The building in which The Abbey Restaurant now resides has had a long and interesting history: built in the 18th Century by Deemster Moore using the ancient Abbey monastery ruins as a convenient "quarry", the senior Manx judge built himself a "fine country house". From the 1770s to the 1830s, Deemster Moore's house and its constituent outbuildings were leased to a series of tenants.
The Abbey as a "Country House Hotel"
Following this The Abbey was put up for sale, and was later owned by a Reverend W. Ward who planned to build a "splendid new church" on the site. However, this plan seemingly fell through, with the building instead housing a boarding school for young ladies, ran by Miss Bell Anne Stowell and her sister Ellen Stowell in 1847.
It must have been around this time that the that a jam-factory and fruit bottling business became established on the southern two thirds of the site, although the next use of the building as listed in the trade directories of 1866 is a new "Country House Hotel" in Ballasalla.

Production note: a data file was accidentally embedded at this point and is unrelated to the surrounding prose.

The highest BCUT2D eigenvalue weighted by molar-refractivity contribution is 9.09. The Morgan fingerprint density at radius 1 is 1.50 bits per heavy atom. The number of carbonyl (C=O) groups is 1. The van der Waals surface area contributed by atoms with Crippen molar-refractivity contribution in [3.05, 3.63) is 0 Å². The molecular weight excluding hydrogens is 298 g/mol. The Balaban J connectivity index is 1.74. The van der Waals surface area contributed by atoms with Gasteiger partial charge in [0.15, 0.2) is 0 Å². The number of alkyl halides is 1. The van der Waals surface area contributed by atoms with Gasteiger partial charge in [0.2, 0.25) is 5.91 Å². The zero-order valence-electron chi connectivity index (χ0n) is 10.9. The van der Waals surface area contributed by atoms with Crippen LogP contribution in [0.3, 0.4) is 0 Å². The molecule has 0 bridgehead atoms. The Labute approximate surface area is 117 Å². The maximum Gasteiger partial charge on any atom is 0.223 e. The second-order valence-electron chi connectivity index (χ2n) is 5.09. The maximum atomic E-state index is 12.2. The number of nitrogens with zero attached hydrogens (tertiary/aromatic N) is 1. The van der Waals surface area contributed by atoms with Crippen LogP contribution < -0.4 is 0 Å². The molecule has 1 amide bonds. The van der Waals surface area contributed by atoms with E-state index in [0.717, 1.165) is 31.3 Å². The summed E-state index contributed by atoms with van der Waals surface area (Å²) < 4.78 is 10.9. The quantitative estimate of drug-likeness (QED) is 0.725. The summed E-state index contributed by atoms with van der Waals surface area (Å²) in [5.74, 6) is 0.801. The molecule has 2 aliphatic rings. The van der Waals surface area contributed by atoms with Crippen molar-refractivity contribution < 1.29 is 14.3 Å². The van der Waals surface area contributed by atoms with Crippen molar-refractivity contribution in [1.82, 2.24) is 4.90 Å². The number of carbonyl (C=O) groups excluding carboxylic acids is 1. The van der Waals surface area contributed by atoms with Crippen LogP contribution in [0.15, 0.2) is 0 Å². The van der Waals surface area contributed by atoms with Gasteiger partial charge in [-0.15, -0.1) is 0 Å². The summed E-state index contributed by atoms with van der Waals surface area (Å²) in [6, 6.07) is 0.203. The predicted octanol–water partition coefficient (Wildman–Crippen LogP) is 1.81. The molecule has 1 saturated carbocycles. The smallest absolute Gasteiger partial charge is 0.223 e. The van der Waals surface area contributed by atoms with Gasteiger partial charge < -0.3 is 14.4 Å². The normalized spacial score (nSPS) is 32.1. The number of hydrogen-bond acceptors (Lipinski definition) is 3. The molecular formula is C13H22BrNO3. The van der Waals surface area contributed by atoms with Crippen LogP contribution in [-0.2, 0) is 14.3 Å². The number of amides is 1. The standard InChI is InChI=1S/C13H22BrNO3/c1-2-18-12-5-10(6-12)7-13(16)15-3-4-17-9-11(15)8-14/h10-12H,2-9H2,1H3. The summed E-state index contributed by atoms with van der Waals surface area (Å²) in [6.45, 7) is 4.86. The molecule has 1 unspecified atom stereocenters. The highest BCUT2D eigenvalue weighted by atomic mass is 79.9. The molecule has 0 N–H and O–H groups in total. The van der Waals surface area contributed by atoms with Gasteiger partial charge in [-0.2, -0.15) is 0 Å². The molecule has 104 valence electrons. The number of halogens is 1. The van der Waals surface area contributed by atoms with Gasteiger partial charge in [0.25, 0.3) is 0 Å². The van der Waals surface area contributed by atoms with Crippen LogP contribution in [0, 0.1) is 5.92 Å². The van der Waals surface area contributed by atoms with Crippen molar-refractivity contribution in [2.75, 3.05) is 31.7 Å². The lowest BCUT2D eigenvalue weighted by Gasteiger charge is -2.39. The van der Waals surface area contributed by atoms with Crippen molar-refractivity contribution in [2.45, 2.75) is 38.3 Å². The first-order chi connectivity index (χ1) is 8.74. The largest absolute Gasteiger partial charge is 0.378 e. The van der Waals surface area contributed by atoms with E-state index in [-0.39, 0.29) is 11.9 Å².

The Jam Factory
The jam factory rose to prominence, with the business run by Messrs Woods and Hardon flourishing: it is reported as having shipped 14 tons of bottled fruit around the world every year. The jam won a gold medal at an exhibition in Liverpool in 1886, and the business continued operating until the 1970s.
In the 1900s, Rushen Abbey became a popular tourist destination. Visitors enjoyed strawberry and cream teas, strolling around the grounds, and from 1927 onwards dancing on the purpose built dance-floor.
A postcard from the heyday of The Abbey Hotel